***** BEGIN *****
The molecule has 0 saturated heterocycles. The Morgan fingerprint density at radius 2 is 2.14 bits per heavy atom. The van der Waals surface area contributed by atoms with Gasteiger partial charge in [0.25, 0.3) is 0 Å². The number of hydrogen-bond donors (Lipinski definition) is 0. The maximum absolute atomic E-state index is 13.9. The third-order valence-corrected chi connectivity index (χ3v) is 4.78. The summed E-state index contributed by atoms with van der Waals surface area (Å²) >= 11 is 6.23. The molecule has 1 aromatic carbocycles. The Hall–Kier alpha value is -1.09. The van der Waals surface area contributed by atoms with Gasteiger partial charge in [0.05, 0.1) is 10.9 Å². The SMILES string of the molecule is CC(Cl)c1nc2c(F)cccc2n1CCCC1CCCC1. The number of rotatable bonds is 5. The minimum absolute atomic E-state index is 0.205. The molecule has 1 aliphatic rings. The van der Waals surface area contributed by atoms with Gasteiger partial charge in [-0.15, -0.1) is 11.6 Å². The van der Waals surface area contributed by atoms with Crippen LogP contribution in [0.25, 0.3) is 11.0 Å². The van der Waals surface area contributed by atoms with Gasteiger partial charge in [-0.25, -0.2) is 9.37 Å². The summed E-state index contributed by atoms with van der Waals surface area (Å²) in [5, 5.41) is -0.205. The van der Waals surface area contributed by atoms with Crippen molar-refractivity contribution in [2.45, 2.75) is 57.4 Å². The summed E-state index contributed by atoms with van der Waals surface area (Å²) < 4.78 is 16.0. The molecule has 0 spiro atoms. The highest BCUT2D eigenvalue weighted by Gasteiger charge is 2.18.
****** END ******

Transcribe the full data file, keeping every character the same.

The molecule has 0 saturated heterocycles. The Morgan fingerprint density at radius 2 is 2.14 bits per heavy atom. The van der Waals surface area contributed by atoms with Gasteiger partial charge in [0.25, 0.3) is 0 Å². The number of hydrogen-bond donors (Lipinski definition) is 0. The maximum absolute atomic E-state index is 13.9. The third-order valence-corrected chi connectivity index (χ3v) is 4.78. The summed E-state index contributed by atoms with van der Waals surface area (Å²) >= 11 is 6.23. The molecule has 1 aromatic carbocycles. The Hall–Kier alpha value is -1.09. The van der Waals surface area contributed by atoms with Gasteiger partial charge in [0.05, 0.1) is 10.9 Å². The SMILES string of the molecule is CC(Cl)c1nc2c(F)cccc2n1CCCC1CCCC1. The number of rotatable bonds is 5. The minimum absolute atomic E-state index is 0.205. The molecule has 1 aliphatic rings. The van der Waals surface area contributed by atoms with Gasteiger partial charge in [-0.15, -0.1) is 11.6 Å². The van der Waals surface area contributed by atoms with Crippen LogP contribution in [0.25, 0.3) is 11.0 Å². The van der Waals surface area contributed by atoms with Gasteiger partial charge in [-0.25, -0.2) is 9.37 Å². The summed E-state index contributed by atoms with van der Waals surface area (Å²) in [5, 5.41) is -0.205. The van der Waals surface area contributed by atoms with Crippen molar-refractivity contribution in [2.45, 2.75) is 57.4 Å². The summed E-state index contributed by atoms with van der Waals surface area (Å²) < 4.78 is 16.0. The molecule has 0 spiro atoms. The highest BCUT2D eigenvalue weighted by Gasteiger charge is 2.18.